This was the most surprising and impactful revelation: that the boy in their care couldn’t dictate these women’s lives. He does to an extent considering Die puts her life on hold to care for him again (she loses her job, smashes the car, etc.) and Kyla pauses her sabbatical from teaching (after what we can assume through visual clues was a personal tragedy) to open her heart to a kid she can help make better. But neither is afraid to give back what he serves and more once his temper boils. They’ve each been through too much to let a wild child’s tantrums rule them and that sense of accountability is able to break through his blind anger. Just like the initial car crash, though, Die is soon blindsided by another unavoidable force to test her resolve.
Shot in a 1:1 aspect ratio for what Dolan describes as a “humble and private format”, its claustrophobic nature becomes a perfect complement to the psychology of what’s onscreen. It depicts the mental prison erected around this trio by internal and external forces. It frames the violence of a domestic battle beginning with Steve’s hands around Die’s neck and ending with a bookcase coming down upon his head, forcing us to focus our attention on the kinetic bedlam within. We’re squeezed into the box with them, feeling the weight of every decision and the pain of every hardship or hang-up that’s for all intents and purposes alienated them from ‘regular’ society. Only in true happiness and fantasy of a life that will never be does the screen open to show a short-lived freedom erased in the blink of an eye.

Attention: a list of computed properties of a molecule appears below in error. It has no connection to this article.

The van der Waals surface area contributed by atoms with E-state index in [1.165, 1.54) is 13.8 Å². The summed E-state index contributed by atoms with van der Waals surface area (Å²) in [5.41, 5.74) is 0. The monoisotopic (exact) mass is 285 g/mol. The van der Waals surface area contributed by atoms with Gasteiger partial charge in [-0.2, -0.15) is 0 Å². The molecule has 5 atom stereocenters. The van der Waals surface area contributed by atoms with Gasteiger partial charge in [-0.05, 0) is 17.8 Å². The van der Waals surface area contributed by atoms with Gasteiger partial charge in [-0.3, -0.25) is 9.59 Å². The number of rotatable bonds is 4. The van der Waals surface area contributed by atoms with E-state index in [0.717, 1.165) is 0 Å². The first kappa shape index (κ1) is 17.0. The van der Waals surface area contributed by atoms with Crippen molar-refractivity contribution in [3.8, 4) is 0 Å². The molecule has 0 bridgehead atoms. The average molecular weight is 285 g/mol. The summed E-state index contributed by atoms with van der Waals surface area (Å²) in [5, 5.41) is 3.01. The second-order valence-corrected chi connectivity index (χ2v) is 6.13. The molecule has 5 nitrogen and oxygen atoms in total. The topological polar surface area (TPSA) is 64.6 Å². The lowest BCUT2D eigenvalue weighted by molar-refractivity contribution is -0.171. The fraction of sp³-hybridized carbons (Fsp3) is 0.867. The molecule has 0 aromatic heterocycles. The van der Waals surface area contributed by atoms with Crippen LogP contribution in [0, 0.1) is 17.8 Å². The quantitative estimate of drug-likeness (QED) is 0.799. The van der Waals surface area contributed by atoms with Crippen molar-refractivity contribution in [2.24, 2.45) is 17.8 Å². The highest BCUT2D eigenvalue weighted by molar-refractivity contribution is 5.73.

Artistic decisions like this prove Dolan is hardly a one-hit wonder, but instead a daring auteur unbeholden to convention. He obviously has a keen understanding of what it means to direct actors too because these performances aren’t the type to be easily forgotten. Dorval has been deservedly getting the majority of praise for her multi-layered matriarch teetering between manufactured personas and her behind closed doors self with Steve full of profanity and inappropriate behavior. Pilon is a force to reckon with as he runs for the fences whenever possible either verbally or physically until we honestly have no clue what he’ll do next. But it was Clément who grabbed my attention most—always unsure until shoved into action with precise and often dangerous movements. I’d love to see a companion piece showing Kyla’s history.
The music selection and the composition make it so many scenes will linger in your mind for hours and perhaps days later. “Wonderwall” is infectious in its optimism; Counting Crows‘ “Colorblind” melancholic as Pilon’s pent up energy is unleashed in a gorgeous dance of motion; and Ludovico Einaudi‘s “Experience” heartbreaking in the knowledge that what’s shown beneath is hardly the happy ending it seems to portray on the surface. Is it the reappropriation of music video sensibilities to burn moments into our brains by stimulating multiple senses at once? Yes. But it’s a conscious aesthetic choice that taps into his audiences’ souls rather than a manipulation. It’s Dolan packaging a powerful film in a form that the twenty-first century has already embraced for its intensive information consumption. Mommy takes a direct line straight to our emotional core.
 Anne Dorval and Antoine Olivier Pilon in Xavier Dolan’s MOMMY. Photo credit: Shayne Laverdière
 Anne Dorval in Xavier Dolan’s MOMMY. Photo credit: Shayne Laverdière
 Suzanne Clément in Xavier Dolan’s MOMMY. Photo credit: Shayne Laverdière